Jamie Oliver has revealed his wife has been suffering from Covid for two years.
The 47-year-old celebrity chef has opened up about Jool’s ‘deeply frightening’ battle with the disease in an interview with the Chron’s weekend magazine.
He said his wife, 22, had a tough time contracting the virus and is still dealing with the long-term effects.
“She had bad covid and long covid so unfortunately she was really affected by it,” said Oliver.
“She’s OK, but still not what she wants to be. It’s been two years, she finds it deeply frightening.’
Jamie Oliver and his wife Jools (pictured) have sought the help of specialist doctors because of their long Covid
Jamie Oliver, 47, said his wife Jools had a tough time contracting Covid and is still dealing with the long-term effects
The couple have tried to seek specialist doctors’ help but they are unable to resolve Long Covid’s problems as it is a new condition that is still under investigation.
He added: “We’re like a rash all over Harley Street, but nobody really knows anything. Long Covid data is still piling up. She was an absolute superstar.
Long Covid symptoms include shortness of breath, fatigue, loss of smell, brain fog, chest pain, palpitations and nausea.
And they could last months or years after infection.
According to the Office for National Statistics, there are believed to be almost two million people in the UK living with long Covid.
And 21 per cent said their ability to carry out everyday activities was “severely limited”, while 380,000 said it had been at least two years since they were infected with Covid.
Oliver also spoke enthusiastically about his wife and her journey to success.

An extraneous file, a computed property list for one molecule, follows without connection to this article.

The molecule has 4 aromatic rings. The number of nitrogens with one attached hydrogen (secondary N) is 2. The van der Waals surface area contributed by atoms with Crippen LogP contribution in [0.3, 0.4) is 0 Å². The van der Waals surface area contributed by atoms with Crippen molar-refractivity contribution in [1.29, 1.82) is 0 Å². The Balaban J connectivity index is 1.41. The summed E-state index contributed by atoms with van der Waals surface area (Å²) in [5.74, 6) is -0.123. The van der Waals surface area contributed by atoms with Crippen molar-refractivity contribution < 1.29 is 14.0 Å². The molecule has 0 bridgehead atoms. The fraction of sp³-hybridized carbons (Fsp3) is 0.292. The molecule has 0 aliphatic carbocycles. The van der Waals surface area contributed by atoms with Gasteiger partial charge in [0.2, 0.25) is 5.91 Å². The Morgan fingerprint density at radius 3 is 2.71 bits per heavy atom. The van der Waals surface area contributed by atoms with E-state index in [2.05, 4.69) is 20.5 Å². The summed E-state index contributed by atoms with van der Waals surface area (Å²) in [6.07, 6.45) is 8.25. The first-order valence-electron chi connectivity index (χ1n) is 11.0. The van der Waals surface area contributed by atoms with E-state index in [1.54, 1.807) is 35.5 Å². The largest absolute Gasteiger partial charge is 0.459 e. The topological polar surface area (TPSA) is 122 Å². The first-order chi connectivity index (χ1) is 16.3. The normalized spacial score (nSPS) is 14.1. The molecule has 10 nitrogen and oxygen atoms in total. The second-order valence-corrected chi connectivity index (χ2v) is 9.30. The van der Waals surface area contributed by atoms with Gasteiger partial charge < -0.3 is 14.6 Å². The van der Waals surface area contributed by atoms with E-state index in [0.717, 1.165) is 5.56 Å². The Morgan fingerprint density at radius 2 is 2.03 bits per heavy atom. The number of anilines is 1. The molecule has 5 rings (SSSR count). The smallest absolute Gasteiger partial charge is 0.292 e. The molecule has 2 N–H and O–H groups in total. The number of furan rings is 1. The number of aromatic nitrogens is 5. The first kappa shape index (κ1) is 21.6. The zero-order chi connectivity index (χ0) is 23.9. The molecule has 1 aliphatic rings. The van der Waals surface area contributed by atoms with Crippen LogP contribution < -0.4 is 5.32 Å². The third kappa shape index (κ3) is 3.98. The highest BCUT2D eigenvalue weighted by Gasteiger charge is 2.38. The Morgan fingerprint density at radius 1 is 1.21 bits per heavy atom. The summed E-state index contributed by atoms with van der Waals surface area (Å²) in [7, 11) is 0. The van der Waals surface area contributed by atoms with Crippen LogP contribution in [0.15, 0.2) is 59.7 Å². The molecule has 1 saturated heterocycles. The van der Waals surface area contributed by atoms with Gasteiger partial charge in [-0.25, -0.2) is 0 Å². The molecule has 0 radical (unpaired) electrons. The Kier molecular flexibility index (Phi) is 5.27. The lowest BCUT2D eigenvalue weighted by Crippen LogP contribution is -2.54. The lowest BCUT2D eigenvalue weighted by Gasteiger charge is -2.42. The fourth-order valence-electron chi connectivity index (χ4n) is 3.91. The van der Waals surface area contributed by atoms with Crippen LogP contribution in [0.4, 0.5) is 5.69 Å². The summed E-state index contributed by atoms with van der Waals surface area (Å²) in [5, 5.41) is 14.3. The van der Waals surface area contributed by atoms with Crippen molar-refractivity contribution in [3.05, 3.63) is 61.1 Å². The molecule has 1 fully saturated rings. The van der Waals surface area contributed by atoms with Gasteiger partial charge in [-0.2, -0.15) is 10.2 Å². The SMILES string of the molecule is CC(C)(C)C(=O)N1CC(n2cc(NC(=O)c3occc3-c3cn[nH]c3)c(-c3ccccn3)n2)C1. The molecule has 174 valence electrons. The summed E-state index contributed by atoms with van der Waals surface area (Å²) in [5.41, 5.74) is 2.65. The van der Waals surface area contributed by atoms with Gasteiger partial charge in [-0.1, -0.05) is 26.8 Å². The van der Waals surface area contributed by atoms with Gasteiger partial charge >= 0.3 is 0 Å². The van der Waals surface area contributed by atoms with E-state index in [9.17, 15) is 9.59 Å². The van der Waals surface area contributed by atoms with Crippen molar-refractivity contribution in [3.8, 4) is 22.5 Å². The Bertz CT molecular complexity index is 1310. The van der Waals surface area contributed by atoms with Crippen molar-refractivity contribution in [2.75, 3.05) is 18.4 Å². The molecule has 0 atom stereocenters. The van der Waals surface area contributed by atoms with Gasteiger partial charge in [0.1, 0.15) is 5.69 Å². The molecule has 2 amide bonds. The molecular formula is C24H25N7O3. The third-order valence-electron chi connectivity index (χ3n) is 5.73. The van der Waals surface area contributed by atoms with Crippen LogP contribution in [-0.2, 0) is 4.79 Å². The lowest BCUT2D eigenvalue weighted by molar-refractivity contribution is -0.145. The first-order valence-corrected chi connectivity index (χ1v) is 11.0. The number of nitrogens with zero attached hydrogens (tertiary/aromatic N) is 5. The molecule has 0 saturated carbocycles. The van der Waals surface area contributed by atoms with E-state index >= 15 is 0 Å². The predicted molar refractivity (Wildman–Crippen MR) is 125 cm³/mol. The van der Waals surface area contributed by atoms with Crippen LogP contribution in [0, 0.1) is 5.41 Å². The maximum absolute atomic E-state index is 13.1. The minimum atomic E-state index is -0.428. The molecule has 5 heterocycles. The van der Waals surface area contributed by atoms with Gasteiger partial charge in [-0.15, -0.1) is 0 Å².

He said: “Me and Jools have been together since we were 18. We went to London with nothing but dreams and aspirations.
“Fortunately, we were able to cement our relationship before it all started. Then we did it together. It was exciting.’
The couple are parents to Poppy, 20, Daisy, 19, Petal, 13, Buddy, 11, and six-year-old River
Jools has her own clothing line called Little Bird, which was relaunched in March 2021
But he said there was a time when they thought they couldn’t have children because Ms Oliver suffers from polycystic ovary syndrome, which is one of the leading causes of female infertility.
He added, “When I started dating Jools, she said, ‘I’ll never be able to have kids.’ She had polycystic ovaries. But here we are with five.”
They are parents to Poppy (20), Daisy (19), Petal (13), Buddy (11) and six-year-old River. The family live in a £6million Tudor mansion in Essex.
Jools, 47, revealed the family had feared Jamie as he filmed his cooking shows during lockdown at their £6million Tudor mansion in Essex
Oliver also claimed that raising teenage girls is “hard” work. “I haven’t done teenage boys before, but I found teenage girls very difficult. I’ve been trying to be a spot on dad, I’d give myself a nine out of ten for the effort,” he said.
“Then the minute they got to 13, you took off. You are outside and looking in. All you want is a few hugs a day and to be appreciated, but there’s a lot of chemistry going on. You never get the kid back after 13, they change completely.’
The chef acknowledged that the relationship will improve once they grow up.
However, he added: “Just when you start getting them back, they go to university. So it’s like a bereavement.’
He also said he believes his children’s lives have been complicated by having a famous father.
In 2019, Oliver saw his restaurant empire collapse and 22 of his 25 Jamie’s Italian branches closed, with the other three sold out.
A thousand people lost their jobs and he admitted he had lost £25million of his own money.
But the chef, who was worth an estimated £200million at the height of his success, revealed he hopes to open another restaurant in the future.
His latest cookbook, One: Simple One-Pan Wonders, due out next month, is dedicated to Mrs Oliver.
He said: “I dedicated this to the woman, she hasn’t seen it yet. That could earn me a few plus points.”
His latest cookbook, One: Simple One-Pan Wonders, due out next month, is dedicated to Mrs Oliver